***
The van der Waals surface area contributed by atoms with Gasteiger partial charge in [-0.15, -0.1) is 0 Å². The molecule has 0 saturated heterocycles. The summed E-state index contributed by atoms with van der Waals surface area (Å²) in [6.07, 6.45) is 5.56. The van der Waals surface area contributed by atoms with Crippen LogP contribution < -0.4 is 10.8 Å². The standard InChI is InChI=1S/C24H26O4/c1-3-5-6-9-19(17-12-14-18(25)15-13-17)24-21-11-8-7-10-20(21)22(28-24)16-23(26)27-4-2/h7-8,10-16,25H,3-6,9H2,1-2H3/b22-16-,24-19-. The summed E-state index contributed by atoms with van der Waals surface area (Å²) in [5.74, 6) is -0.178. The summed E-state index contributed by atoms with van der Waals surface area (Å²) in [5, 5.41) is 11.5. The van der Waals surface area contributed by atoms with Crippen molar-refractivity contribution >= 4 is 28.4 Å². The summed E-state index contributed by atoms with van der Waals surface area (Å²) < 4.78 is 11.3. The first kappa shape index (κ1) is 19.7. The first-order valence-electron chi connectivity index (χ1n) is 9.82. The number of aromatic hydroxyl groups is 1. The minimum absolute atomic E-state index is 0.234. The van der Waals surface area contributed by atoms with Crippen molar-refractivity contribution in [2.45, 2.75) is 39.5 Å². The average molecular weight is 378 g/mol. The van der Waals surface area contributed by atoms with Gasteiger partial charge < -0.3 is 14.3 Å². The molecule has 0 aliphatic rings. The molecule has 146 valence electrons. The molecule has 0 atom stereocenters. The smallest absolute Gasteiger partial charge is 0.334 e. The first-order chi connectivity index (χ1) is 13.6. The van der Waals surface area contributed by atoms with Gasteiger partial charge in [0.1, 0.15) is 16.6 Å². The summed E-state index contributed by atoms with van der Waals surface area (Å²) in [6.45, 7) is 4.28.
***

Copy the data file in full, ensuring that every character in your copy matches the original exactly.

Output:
The van der Waals surface area contributed by atoms with Gasteiger partial charge in [-0.15, -0.1) is 0 Å². The molecule has 0 saturated heterocycles. The summed E-state index contributed by atoms with van der Waals surface area (Å²) in [6.07, 6.45) is 5.56. The van der Waals surface area contributed by atoms with Crippen LogP contribution < -0.4 is 10.8 Å². The standard InChI is InChI=1S/C24H26O4/c1-3-5-6-9-19(17-12-14-18(25)15-13-17)24-21-11-8-7-10-20(21)22(28-24)16-23(26)27-4-2/h7-8,10-16,25H,3-6,9H2,1-2H3/b22-16-,24-19-. The summed E-state index contributed by atoms with van der Waals surface area (Å²) in [5.74, 6) is -0.178. The summed E-state index contributed by atoms with van der Waals surface area (Å²) in [5, 5.41) is 11.5. The van der Waals surface area contributed by atoms with Crippen molar-refractivity contribution >= 4 is 28.4 Å². The summed E-state index contributed by atoms with van der Waals surface area (Å²) < 4.78 is 11.3. The first kappa shape index (κ1) is 19.7. The first-order valence-electron chi connectivity index (χ1n) is 9.82. The number of aromatic hydroxyl groups is 1. The minimum absolute atomic E-state index is 0.234. The van der Waals surface area contributed by atoms with Crippen molar-refractivity contribution in [2.45, 2.75) is 39.5 Å². The average molecular weight is 378 g/mol. The van der Waals surface area contributed by atoms with Gasteiger partial charge < -0.3 is 14.3 Å². The molecule has 0 aliphatic rings. The molecule has 146 valence electrons. The molecule has 0 atom stereocenters. The smallest absolute Gasteiger partial charge is 0.334 e. The first-order chi connectivity index (χ1) is 13.6. The van der Waals surface area contributed by atoms with Gasteiger partial charge in [0.1, 0.15) is 16.6 Å². The summed E-state index contributed by atoms with van der Waals surface area (Å²) in [6.45, 7) is 4.28.